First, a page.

Posted by: Kenji Hall on July 11, 2008
NTT DoCoMo’s top brass must be kicking themselves right about now. Japan’s top mobile operator lost out to Softbank in the contest to sell Apple’s iPhone 3G, allowing the third-largest operator to bask in today’s hype and headlines. The iPhone’s arrival in Japan was front-page news in the evening editions of three of the country’s four major dailies.
But DoCoMo stands to lose more than just a little publicity. One fourth of DoCoMo’s 53 million subscribers in Japan account for 80% of the carrier’s data traffic, according to one industry insider who requested anonymity. Those 13 million, who spend a lot of time firing off emails and browsing the Internet, are DoCoMo’s best customers. They are the reason the carrier’s revenues aren’t declining at a faster rate. They also happen to be the most likely to benefit from the bigger screen and easy-to-use Net browser of an iPhone. Imagine if all 13 million of these DoCoMo subscribers suddenly decided to switch carriers.
The scoreboard would read: Softbank 32 million, DoCoMo 40 million. (KDDI has 30 million.)
Of course, Softbank’s gains wouldn’t have come cheaply. To sell the handsets for $215 apiece, Softbank absorbs about $400 of what it’s paying Apple, according to the financial daily Nihon Keizai Shimbun. That means for every 100,000 iPhones it sells Softbank goes $40 million in the hole. And while a line of people snaked more than a kilometer (about half a mile) from the doors of Softbank’s flagship shop in Tokyo’s Harajuku district, and there also were long lines at electronics stores in Tokyo and other major cities, it’s unclear whether the buying frenzy will last. After all, the iPhone is one model among many high-tech mobile phones already available in Japan. With an iPhone, you can’t watch digital TV broadcasts, and many Japanese Web sites, which rely on Adobe’s Flash software for animation, won’t appear as they were designed to.
Still, you have to hand it to Softbank’s CEO Masayoshi Son. He has pulled off any master marketer's dream. And the impact likely won’t be fleeting. With Apple’s help, Son (rhymes with “phone”) is stirring fundamental change in Japan’s mobile market. How? The iPhone marks a shift in the balance of power from mobile operators to tech manufacturers. Until now, it was operators that drove innovation in Japan’s market, telling phone manufacturers what features to pack into phones. Apple is signaling that handset manufacturers with must-have products can call the shots, too.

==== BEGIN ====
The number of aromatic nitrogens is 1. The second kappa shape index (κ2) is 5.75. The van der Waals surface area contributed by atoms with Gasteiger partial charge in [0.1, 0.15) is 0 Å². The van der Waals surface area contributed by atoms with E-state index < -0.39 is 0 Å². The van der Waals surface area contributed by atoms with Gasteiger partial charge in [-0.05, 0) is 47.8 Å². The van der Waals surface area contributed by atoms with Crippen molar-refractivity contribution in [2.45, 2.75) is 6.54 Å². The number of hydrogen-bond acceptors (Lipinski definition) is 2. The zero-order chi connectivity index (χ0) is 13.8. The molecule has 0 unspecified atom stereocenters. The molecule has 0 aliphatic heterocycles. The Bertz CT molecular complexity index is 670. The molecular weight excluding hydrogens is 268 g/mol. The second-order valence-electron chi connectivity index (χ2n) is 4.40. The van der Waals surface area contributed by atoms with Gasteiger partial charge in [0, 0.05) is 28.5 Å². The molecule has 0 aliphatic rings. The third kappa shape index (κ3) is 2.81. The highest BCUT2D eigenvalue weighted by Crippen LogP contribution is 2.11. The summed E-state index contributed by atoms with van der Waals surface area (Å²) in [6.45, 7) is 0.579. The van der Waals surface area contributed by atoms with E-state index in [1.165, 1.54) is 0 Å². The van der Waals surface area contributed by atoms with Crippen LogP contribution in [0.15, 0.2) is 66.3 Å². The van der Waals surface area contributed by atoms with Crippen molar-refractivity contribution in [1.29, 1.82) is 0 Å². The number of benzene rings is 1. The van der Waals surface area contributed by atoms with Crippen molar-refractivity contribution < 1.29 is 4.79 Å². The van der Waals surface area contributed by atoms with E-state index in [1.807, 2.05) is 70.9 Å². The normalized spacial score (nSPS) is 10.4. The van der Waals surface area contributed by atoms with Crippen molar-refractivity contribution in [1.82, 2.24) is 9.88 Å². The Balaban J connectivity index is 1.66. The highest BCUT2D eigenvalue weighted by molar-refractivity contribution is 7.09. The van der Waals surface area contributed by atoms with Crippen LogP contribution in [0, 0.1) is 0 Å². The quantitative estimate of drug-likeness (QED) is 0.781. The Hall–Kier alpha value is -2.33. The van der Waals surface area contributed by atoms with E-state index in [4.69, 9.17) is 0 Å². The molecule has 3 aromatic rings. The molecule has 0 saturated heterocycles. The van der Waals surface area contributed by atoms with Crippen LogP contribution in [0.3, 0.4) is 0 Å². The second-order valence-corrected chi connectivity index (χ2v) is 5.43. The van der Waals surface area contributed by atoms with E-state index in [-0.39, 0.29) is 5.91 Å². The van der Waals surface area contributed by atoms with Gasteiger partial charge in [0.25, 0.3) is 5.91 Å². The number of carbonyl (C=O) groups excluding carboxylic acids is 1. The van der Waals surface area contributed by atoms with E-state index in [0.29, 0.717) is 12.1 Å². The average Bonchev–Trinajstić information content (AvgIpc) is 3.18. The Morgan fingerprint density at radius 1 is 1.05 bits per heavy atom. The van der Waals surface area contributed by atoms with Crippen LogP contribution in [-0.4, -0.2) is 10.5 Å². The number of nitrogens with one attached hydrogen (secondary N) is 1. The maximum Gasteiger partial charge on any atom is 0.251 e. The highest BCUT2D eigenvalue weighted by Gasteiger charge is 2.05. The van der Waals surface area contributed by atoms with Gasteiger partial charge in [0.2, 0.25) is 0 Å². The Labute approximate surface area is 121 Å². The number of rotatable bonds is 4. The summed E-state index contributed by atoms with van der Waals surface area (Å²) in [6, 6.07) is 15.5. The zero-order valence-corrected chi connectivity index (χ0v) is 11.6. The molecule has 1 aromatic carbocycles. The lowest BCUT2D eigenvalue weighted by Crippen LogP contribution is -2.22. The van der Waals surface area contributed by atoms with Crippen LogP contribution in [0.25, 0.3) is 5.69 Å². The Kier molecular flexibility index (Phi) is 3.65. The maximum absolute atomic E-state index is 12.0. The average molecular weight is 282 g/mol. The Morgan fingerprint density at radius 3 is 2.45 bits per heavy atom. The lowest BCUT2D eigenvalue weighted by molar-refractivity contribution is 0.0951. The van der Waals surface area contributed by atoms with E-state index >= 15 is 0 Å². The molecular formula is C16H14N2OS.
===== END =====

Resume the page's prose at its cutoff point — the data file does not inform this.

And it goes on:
Son probably realized that if he didn’t do it, someone else would. In the fall, more phones that work like the iPhone but run on the Google-led Android software are on the way, and they are likely to add momentum to this trend. He’s also smart enough to see that most phones look alike and are equally user-unfriendly. So the Softbank brand benefits from the iPhone’s buzz, it gets a gizmo that differentiates it from the other two majors, and it lures a group of customers who are willing to pay a minimum of $75 a month for service at a time when most Softbank customers are paying half that.
It's not clear how DoCoMo squandered its chance to sell the iPhone. Months ago, DoCoMo confirmed that its then-chief exec, Masao Nakamura, had made several trips to Cupertino, Calif., in an attempt to court Steve Jobs. Then, inexplicably, in early June, Softbank announced that it had signed a deal with Apple to offer the iPhone. DoCoMo watchers say the carrier’s execs likely lost out because they tried to get Apple to agree to DoCoMo-branded services so the carrier would be guaranteed the right to offer services to iPhone users. To outmaneuver its rival, Softbank seems to have agreed to all of Jobs's demands. Yet Son is clever enough to have found a way to promote his other properties: Softbank has loaded the iPhone with a virtual button that zips you straight to the homepage of Yahoo Japan, which is owned by Softbank and is this country's most popular Web portal site.